After a six-hour search using heavy equipment and cadaver dogs, the body of a man was discovered Saturday afternoon in the rubble of an apartment building torn down Friday afternoon after its destruction by fire.
The body was presumed to be that of Delano “Red” Fleming, 35, a father of three, who was reported missing by family members about 24 hours before the Toledo Fire Department began searching the rubble at 3125 Meadowbrook Ct.
Family members cried as news of the body located beneath the rubble was announced. Having huddled for hours in the cold to watch the search, many who were gathered at the scene immediately blasted firefighters for not searching the building thoroughly enough while the fire burned during the wee hours Friday, or again before directing a city crew to bulldoze its ruins later that day.
“They don’t know what condition the body is in or if they will be able to identify him here, or we will have to wait for the coroner,” said Rochelle Jackson, Mr. Fleming’s aunt.
“They didn’t search the building thoroughly or they would have found him,” she said.
Toledo fire Chief Luis Santiago defended the fire department’s efforts, saying crews initially were focused on rescuing four children who were trapped inside the building, then knocking down the flames, before conducting a search of the apartments for any other occupants.
“There was a lot of activity going on at the time,” Chief Santiago said, adding that the fire department later “had a report that the other occupants were all accounted for.”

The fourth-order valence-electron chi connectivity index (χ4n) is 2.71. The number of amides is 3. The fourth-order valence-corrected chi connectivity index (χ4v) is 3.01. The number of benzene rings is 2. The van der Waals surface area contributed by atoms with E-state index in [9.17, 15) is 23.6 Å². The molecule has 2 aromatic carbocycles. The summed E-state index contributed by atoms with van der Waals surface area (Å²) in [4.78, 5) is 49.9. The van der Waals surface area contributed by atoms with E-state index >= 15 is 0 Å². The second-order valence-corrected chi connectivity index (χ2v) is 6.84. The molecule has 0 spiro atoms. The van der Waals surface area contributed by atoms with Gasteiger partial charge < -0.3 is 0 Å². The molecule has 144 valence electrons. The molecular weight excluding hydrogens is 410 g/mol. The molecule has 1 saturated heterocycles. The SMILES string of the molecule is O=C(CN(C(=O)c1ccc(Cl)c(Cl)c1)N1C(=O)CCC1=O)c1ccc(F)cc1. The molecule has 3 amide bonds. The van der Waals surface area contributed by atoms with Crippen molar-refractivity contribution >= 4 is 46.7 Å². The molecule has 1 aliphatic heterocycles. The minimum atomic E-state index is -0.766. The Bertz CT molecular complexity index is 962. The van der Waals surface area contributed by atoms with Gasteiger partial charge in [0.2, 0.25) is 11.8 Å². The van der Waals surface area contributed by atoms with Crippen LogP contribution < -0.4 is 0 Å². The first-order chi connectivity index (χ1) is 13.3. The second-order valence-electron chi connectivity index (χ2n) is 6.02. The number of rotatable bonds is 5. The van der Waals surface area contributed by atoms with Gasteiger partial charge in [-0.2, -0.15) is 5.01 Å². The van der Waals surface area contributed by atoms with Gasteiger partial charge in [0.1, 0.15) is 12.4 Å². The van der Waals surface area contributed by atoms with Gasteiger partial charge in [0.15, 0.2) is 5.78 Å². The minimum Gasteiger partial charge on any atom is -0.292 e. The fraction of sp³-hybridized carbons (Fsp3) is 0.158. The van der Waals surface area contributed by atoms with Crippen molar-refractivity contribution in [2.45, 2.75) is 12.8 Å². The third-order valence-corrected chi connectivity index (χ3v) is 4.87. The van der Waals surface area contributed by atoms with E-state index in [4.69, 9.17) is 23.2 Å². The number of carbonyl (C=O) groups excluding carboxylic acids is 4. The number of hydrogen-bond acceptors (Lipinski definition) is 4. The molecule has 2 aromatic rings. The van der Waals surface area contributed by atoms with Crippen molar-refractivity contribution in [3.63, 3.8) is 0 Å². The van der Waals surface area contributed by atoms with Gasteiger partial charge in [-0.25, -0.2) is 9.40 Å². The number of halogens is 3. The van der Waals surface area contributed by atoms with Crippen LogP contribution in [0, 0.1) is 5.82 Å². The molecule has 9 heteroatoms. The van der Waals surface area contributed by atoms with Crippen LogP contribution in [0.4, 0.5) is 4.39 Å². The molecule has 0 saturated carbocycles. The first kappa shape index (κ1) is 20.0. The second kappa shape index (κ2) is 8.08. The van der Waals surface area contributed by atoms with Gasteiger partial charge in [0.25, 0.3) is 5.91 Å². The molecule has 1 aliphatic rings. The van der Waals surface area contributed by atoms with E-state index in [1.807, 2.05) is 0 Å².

Chief Santiago said family members contacted the department around 4:30 p.m. Friday regarding a missing family member, but darkness prevented a further search of the destroyed building.
The city sent its demolition crew to the West Toledo site at 7:12 a.m. Saturday and search crews returned at 8:30 a.m., he said. Mr. Fleming lived in the unit alone, and his children, ages 1, 2, and 3, were not there during the fire, said his girlfriend, Shantell Peterson.
“We came here because we couldn’t find him and he wasn’t answering his phone, which is not like him,” said Ms. Peterson, who is the mother of two of Mr. Fleming’s children.
“They had to tow his truck to get in there to tear down the building after the fire, and we kept calling [authorities] to try to get them to look for Delano, but we kept getting nowhere,” she said hours before the body was found.
A city excavator began moving debris at the site at about 10:30 a.m. About 90 minutes later, two cadaver dogs and handlers called in from the Dayton area arrived to guide the search effort in the rubble.
The dogs went over the site several times throughout the recovery effort, stopping after each time so the excavator could move more of the rubble.
Workers persisted with the search even though the dogs’ initial sweep gave no indication of a body in the debris, fire Battalion Chief Bob Krause said.
“We are not giving up,” Chief Krause told family members after the first pass.
“Until we have it definitively ruled out, we will keep going. We are being very meticulous about how we are moving debris so we can do the search.”
Chief Santiago said a member of the fire search team discovered the body “in the area of [the victim’s] apartment.”
A cause for the fire is undetermined, the fire chief said. The body was sent to the Lucas County Coroner’s Office.
Fire crews left the scene at 7 p.m., officials said.
About 1:15 p.m., Franchesca Fleming, Mr. Fleming’s sister, announced that authorities had told her that her brother’s cell phone had been recovered from the rubble.
That grim discovery doused most hope that Mr. Fleming had somehow escaped the fire and was simply unreachable, she said. It was not clear how authorities determined that the phone belonged to Mr. Fleming.
“They should have never torn down the building,” Ms. Fleming shouted, fighting sobs after the body was found.
“They didn’t do a thorough search,” she said.
While Mr. Fleming’s building was ablaze, four children ranging in age from 3 to 9 in the apartment next to the burning unit were rescued without injury from the second floor of the 12-unit, three-story building.
Blade staff writer Jim Sielicki contributed to this report.
Contact Ignazio Messina at: email@example.com or 419-724-6171.